- Safety glass (laminated or tempered) and conform to CAN/CGSB-12.1-M “Tempered or Laminated Safety Glass”
- Wired glass conforming to CAN/CGSB-12.1-M “Wired Safety Glass.”
The masonry wall must:
- present a minimum 1.2m non-climbable surface to the exterior of the enclosed area
- be constructed of a minimum double course brick or single course concrete block with a minimum width of 20 cm,
- be securely attached to a minimum 1.2-metre deep concrete foundation.
If the wall abuts a building or gate, the opening cannot be more than 38 mm, where there are horizontal elements less than 1.2 metres apart, or which exceeds 10 cm where there are no horizontal elements or where horizontal elements are in excess of 1.2 metres apart.
All components used as a part of a pool fence must conform with Canadian Standards Association S304.1.
Single gates must:
- Be supported on substantial hinges
- Be self-closing and equipped with a lockable, self-latching device located on the inside near the top of the gate or on the outside at least at least 1.5 metres above the ground
- Be kept locked at all times except when the pool area is in use.
Double gates must:
- Have one gate that is self-closing with a lockable, self-latching device located on the inside near the top of the gate or on the outside at least at least 1.5 metres above the ground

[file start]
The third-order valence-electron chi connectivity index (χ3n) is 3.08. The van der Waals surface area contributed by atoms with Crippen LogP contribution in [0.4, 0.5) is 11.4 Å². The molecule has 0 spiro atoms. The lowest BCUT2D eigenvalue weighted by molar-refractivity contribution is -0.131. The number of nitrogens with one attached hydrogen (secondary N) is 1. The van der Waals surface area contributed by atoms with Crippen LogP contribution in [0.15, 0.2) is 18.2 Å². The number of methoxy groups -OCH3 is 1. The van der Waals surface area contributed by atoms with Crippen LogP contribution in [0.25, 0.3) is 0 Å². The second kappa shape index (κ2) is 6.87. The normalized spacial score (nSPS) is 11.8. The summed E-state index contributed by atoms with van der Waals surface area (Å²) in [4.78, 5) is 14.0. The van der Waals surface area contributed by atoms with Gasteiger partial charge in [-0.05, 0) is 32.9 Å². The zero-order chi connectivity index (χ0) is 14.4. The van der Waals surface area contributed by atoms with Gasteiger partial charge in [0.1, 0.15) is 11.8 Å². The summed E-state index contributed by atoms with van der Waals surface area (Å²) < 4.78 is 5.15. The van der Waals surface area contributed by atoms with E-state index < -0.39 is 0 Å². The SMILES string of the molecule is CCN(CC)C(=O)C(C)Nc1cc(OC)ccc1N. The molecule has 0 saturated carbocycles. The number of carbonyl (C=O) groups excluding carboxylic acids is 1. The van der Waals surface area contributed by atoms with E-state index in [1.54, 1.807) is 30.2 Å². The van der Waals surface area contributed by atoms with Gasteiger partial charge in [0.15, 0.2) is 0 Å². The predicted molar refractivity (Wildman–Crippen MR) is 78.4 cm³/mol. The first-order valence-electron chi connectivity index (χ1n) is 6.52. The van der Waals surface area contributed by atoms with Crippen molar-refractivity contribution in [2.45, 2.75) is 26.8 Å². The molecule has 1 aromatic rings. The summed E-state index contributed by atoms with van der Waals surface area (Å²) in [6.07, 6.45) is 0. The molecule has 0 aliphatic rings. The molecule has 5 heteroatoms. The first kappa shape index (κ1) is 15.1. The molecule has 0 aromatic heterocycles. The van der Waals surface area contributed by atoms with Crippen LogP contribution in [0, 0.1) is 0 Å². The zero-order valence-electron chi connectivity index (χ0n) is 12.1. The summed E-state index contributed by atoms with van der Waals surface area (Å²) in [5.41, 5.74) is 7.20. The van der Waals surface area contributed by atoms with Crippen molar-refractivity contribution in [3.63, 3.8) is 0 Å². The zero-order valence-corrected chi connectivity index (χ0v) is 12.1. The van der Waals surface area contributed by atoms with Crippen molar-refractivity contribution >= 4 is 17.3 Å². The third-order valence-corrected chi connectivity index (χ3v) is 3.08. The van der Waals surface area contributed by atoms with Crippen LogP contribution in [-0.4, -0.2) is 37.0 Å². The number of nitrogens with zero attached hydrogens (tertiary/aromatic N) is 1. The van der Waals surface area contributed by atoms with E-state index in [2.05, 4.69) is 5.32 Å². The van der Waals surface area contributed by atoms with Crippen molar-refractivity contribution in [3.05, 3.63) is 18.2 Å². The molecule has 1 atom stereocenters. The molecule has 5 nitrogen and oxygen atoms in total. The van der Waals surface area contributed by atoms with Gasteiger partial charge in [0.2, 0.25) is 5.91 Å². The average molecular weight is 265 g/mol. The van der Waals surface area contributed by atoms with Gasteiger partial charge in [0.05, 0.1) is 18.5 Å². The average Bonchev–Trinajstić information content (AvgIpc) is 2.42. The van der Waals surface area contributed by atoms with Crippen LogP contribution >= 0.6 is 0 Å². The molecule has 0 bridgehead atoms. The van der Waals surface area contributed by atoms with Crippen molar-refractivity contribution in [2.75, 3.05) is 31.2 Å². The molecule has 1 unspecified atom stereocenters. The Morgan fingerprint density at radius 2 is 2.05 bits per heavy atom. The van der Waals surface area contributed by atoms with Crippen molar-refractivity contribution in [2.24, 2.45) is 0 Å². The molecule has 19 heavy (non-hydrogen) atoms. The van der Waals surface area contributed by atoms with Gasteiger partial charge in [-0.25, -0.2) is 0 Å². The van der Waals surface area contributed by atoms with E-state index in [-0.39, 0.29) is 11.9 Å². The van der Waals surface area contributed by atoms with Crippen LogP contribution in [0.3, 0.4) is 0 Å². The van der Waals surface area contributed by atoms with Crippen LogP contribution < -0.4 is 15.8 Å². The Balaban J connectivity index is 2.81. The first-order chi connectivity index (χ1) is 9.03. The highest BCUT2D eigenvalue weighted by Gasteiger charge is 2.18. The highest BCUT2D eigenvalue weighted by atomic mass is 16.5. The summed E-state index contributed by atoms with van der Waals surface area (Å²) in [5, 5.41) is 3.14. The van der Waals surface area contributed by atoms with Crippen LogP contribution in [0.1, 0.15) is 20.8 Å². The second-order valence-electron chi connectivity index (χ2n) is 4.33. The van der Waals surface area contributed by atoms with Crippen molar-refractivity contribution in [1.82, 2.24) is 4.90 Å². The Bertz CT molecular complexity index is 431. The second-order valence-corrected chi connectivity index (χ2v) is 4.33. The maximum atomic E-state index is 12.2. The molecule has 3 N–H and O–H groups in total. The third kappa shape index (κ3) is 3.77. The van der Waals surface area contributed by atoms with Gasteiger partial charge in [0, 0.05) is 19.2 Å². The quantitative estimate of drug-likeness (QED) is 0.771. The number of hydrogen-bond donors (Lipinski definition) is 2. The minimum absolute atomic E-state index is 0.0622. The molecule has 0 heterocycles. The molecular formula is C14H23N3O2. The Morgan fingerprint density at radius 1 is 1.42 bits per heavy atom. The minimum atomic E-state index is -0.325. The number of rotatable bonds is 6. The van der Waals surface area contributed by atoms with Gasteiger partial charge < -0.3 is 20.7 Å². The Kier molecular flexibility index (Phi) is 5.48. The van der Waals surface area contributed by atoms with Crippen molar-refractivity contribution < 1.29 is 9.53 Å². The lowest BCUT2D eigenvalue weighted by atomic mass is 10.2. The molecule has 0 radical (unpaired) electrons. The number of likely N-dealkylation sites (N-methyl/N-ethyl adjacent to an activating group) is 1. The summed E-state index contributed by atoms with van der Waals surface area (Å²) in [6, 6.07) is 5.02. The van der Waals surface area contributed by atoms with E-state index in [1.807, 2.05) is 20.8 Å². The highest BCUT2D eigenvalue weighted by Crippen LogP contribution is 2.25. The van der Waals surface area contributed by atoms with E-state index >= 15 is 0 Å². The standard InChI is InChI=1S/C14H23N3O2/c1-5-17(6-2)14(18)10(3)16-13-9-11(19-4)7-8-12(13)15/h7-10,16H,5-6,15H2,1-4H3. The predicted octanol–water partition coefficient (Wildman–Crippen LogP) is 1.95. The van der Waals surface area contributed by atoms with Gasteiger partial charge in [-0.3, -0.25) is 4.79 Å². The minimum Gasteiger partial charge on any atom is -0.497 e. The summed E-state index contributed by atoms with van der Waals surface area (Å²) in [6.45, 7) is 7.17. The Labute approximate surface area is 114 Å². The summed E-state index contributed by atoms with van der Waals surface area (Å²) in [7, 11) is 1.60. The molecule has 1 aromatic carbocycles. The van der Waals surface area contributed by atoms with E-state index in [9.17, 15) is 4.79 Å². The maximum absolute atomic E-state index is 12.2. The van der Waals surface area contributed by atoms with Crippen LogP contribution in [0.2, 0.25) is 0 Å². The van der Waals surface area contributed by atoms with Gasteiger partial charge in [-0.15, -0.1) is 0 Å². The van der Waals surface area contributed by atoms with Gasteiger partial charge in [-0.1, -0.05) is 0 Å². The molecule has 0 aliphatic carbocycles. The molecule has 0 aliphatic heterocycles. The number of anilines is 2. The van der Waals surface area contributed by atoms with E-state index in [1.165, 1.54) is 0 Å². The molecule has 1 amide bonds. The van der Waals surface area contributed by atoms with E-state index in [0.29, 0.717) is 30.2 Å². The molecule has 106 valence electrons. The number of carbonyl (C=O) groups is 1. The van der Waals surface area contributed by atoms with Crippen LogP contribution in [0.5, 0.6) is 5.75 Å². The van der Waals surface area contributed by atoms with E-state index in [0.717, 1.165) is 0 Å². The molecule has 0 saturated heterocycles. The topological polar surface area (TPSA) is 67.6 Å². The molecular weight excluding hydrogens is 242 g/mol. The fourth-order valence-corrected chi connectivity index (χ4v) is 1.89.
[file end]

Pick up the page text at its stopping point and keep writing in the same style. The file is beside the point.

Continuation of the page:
- Have a second gate with a lockable drop bolt that extends done into the concrete, asphalt or paving stones by a minimum of 25 mm
- Be kept locked at all times, including keeping the lockable drop bolt in the located position, except with the pool area is in use.
Neighbours may disagree about:
- the need to build a fence
- what type of fence to build
- whether an existing fence needs to be reconstructed
- maintenance or
- how costs should be shared.
If an agreement cannot be reached, the City administers an impartial arbitration process authorized by the provincial Line Fences Act to assist, using “fence viewers”, appointed by City Council. There is a fee associated with the use of fence viewers.
Issues with fence location are civil matters, and may require the owner to work with a surveyor and civil court to resolve the issue.
Download Request for Fence-Viewers form.